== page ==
Image of grain silos.


Garner (as in, a place where things are kept; a store or silo) is a GPLv3 distributed, asynchronous, reactive key-value store implemented in C++11 as a library. It can be used in a variety of ways. The simplest way would be a simple database. However, garner can store both chunks of data (referred to as bales) and routines which act on data (querns).

The primary novelty of Garner is that when bales (i.e., data) is altered, querns (i.e., user-specified routines) that depend on the data are re-executed. This allows one to automatically handle complex data dependencies for hierarchies of data.

Garner is part of the DICOMautomaton software collection. It can be used for general purpose work but is written specifically for assisting in research in medical physics and, especially, radiotherapy dose-volume analyses.


Garner was designed to be distributed, reactive, and lazy. Asynchronicity and concurrency are utilized heavily - Garner is designed to be run on multiple machines and multiple cores in a single machine. But the interface doesn't expose this. Rather, the interface should be familiar if you've ever used a key-value store. Fundamentally, bales represent a value (either a static value like a string, or a routine for computing a value on demand) and a std::string is used as the key.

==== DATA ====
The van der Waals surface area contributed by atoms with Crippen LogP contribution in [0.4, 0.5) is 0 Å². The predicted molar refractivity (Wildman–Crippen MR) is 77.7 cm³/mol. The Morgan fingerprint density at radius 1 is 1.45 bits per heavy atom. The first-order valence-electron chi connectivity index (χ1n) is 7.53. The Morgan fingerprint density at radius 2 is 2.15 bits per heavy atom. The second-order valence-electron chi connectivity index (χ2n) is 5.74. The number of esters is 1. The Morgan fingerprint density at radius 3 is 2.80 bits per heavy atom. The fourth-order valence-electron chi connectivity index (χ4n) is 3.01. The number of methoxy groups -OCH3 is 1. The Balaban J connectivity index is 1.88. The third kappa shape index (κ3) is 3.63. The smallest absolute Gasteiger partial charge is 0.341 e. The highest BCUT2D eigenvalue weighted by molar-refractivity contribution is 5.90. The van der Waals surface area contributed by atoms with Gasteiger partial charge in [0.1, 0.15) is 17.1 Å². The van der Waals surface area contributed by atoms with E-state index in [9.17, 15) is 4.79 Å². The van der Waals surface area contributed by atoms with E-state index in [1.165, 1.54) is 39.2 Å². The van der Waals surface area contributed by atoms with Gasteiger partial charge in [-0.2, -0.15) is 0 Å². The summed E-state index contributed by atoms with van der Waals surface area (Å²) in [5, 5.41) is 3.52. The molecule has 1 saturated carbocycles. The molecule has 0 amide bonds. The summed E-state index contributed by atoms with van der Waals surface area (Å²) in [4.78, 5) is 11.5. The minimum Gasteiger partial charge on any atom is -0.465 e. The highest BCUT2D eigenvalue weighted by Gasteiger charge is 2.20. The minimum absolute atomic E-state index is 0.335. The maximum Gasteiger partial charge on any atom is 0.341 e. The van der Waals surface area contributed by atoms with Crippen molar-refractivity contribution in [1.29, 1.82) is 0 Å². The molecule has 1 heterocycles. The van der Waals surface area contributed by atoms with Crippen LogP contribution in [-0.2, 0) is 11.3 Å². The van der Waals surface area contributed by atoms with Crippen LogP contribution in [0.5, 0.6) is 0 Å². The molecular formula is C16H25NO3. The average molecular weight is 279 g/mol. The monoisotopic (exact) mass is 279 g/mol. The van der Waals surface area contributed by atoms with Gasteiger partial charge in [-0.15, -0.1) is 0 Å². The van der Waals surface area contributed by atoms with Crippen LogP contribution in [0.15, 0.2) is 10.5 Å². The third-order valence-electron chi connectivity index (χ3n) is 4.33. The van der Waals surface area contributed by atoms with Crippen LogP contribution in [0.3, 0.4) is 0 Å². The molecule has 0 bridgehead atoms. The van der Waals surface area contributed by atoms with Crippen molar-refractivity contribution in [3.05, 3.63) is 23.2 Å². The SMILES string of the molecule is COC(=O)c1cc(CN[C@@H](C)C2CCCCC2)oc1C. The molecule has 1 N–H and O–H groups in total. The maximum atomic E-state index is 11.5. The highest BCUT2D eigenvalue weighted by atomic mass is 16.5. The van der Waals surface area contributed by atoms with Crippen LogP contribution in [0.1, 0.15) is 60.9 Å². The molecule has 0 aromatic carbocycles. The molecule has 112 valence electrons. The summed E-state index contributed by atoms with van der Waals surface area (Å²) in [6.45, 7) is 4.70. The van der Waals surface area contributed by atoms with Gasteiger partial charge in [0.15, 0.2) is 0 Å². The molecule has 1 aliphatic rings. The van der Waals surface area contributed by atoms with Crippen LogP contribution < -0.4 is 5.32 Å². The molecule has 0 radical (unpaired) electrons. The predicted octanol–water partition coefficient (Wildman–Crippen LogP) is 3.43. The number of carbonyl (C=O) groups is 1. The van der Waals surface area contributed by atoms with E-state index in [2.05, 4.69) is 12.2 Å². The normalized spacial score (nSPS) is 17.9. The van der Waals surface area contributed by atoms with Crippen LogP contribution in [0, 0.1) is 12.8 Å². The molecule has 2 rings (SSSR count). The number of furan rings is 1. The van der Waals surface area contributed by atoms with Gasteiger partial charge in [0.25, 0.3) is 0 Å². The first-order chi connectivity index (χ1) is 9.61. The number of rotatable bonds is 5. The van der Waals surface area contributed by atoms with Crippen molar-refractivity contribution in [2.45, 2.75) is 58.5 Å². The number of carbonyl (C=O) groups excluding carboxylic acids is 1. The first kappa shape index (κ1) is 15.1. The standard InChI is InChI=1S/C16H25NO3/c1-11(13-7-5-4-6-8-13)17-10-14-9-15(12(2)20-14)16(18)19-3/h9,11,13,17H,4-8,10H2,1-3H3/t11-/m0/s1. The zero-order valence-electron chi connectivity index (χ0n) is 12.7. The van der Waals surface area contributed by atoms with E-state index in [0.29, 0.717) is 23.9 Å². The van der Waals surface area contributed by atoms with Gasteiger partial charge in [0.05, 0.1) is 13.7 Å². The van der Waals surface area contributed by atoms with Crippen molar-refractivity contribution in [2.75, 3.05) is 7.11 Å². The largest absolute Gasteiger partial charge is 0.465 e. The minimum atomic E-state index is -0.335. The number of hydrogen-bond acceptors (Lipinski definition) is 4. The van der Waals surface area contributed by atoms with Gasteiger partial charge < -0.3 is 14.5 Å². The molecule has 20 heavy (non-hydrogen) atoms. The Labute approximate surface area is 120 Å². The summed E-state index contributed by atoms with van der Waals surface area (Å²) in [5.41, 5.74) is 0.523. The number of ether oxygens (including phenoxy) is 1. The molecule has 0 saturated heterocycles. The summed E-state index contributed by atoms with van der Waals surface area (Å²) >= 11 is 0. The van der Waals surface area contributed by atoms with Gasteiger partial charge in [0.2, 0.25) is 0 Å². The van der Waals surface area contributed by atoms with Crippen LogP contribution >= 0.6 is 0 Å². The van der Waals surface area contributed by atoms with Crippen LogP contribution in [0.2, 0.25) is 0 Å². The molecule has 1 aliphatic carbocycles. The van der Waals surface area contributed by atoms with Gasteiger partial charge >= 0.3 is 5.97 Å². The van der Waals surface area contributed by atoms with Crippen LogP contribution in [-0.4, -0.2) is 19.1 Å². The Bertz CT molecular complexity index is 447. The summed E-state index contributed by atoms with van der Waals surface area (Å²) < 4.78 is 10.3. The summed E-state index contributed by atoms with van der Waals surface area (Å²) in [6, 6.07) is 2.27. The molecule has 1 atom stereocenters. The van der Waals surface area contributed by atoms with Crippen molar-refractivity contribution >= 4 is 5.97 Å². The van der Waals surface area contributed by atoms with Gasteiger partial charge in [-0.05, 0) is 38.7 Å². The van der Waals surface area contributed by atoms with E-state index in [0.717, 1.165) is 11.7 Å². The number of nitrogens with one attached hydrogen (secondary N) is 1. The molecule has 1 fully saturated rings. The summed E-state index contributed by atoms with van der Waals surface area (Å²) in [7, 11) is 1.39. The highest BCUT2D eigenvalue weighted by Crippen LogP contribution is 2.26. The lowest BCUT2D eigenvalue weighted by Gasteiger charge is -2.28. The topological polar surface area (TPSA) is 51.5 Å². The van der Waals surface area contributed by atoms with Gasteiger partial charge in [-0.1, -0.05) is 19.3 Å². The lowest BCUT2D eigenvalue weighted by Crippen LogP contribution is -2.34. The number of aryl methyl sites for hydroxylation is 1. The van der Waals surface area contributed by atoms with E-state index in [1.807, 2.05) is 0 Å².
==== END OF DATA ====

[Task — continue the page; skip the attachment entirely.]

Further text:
Garner fills a niche somewhere between SQL databases, modern key-value stores, and large distributed computing infrastructure like map-reduce. The ability to manage dependencies and store querns sets Garner apart. Note that while querns are somewhat similar to SQL's stored procedures and user-defined functions, they differ in that bales are "backed" by querns and will automatically be regenerated afresh if dependencies have changed (depending on the specified laziness). (Querns are sort of like SQL stored procedures which are confined to a single record and communicate through that record's value.)


Q. Why not use other (more mature, more comprehensive, better tested) databases?
A. Garner was written to scratch an itch. Starting from scratch provided lots of opportunity to try out-of-the-ordinary designs, and the ability to simply throw out the parts that didn't work instead of trying to work around limitations in existing implementations.

Q. What is the best way to use libGarner?
A. As a key-value store. If you have routines that depend on the latest, freshest data in the database, consider writing a quern and letting Garner worry about keeping it up to date.

Q. How do I contribute?
Q. Where do I send bug reports?
Q. How do I contact the author?
A. Please send all thoughts, patches, suggestions, and notes to .


There are no current plans to release this project. Please enquire via for access. Note that PostgreSQL coupled with some sort of application-level controller can accomplish many (currently not all) of the goals of this project. Recent releases (e.g., 9.4-9.6, circa 2015-2016) bring needed features like row-level access control and improved support for replication and workload distribution that make continued work on Garner less compelling.